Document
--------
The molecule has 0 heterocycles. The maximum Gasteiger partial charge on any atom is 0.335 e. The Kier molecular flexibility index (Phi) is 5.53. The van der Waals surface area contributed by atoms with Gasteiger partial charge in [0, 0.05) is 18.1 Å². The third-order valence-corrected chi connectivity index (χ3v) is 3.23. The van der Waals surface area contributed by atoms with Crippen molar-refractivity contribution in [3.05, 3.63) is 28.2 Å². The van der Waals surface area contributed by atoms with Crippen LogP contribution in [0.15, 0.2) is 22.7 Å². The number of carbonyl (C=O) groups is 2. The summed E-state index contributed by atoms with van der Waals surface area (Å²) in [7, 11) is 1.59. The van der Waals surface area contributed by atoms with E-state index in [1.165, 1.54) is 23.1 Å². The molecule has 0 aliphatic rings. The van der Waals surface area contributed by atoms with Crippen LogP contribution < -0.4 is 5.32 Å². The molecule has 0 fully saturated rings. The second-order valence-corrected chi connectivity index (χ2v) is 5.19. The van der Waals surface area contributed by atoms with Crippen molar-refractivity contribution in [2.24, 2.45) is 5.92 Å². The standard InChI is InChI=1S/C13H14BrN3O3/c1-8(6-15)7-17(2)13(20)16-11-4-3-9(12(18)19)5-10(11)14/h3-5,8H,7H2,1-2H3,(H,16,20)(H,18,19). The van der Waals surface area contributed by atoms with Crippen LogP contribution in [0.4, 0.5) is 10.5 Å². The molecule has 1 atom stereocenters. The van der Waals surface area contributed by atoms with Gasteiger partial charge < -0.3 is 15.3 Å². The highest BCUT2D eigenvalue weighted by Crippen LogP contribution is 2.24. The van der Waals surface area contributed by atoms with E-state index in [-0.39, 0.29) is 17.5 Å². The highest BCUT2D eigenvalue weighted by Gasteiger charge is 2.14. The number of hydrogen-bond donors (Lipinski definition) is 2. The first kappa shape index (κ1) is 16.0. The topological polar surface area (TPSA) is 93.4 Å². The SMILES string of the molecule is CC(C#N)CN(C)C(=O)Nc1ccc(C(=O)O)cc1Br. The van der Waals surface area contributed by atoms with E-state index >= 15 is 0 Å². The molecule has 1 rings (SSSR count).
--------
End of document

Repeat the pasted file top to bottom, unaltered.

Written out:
The molecule has 0 heterocycles. The maximum Gasteiger partial charge on any atom is 0.335 e. The Kier molecular flexibility index (Phi) is 5.53. The van der Waals surface area contributed by atoms with Gasteiger partial charge in [0, 0.05) is 18.1 Å². The third-order valence-corrected chi connectivity index (χ3v) is 3.23. The van der Waals surface area contributed by atoms with Crippen molar-refractivity contribution in [3.05, 3.63) is 28.2 Å². The van der Waals surface area contributed by atoms with Crippen LogP contribution in [0.15, 0.2) is 22.7 Å². The number of carbonyl (C=O) groups is 2. The summed E-state index contributed by atoms with van der Waals surface area (Å²) in [7, 11) is 1.59. The van der Waals surface area contributed by atoms with E-state index in [1.165, 1.54) is 23.1 Å². The molecule has 0 aliphatic rings. The van der Waals surface area contributed by atoms with Crippen LogP contribution < -0.4 is 5.32 Å². The molecule has 0 fully saturated rings. The second-order valence-corrected chi connectivity index (χ2v) is 5.19. The van der Waals surface area contributed by atoms with Crippen molar-refractivity contribution in [2.24, 2.45) is 5.92 Å². The standard InChI is InChI=1S/C13H14BrN3O3/c1-8(6-15)7-17(2)13(20)16-11-4-3-9(12(18)19)5-10(11)14/h3-5,8H,7H2,1-2H3,(H,16,20)(H,18,19). The van der Waals surface area contributed by atoms with Crippen LogP contribution in [0.4, 0.5) is 10.5 Å². The molecule has 1 atom stereocenters. The van der Waals surface area contributed by atoms with Gasteiger partial charge < -0.3 is 15.3 Å². The highest BCUT2D eigenvalue weighted by Crippen LogP contribution is 2.24. The van der Waals surface area contributed by atoms with E-state index in [-0.39, 0.29) is 17.5 Å². The highest BCUT2D eigenvalue weighted by Gasteiger charge is 2.14. The number of hydrogen-bond donors (Lipinski definition) is 2. The first kappa shape index (κ1) is 16.0. The topological polar surface area (TPSA) is 93.4 Å². The SMILES string of the molecule is CC(C#N)CN(C)C(=O)Nc1ccc(C(=O)O)cc1Br. The van der Waals surface area contributed by atoms with E-state index >= 15 is 0 Å². The molecule has 1 rings (SSSR count).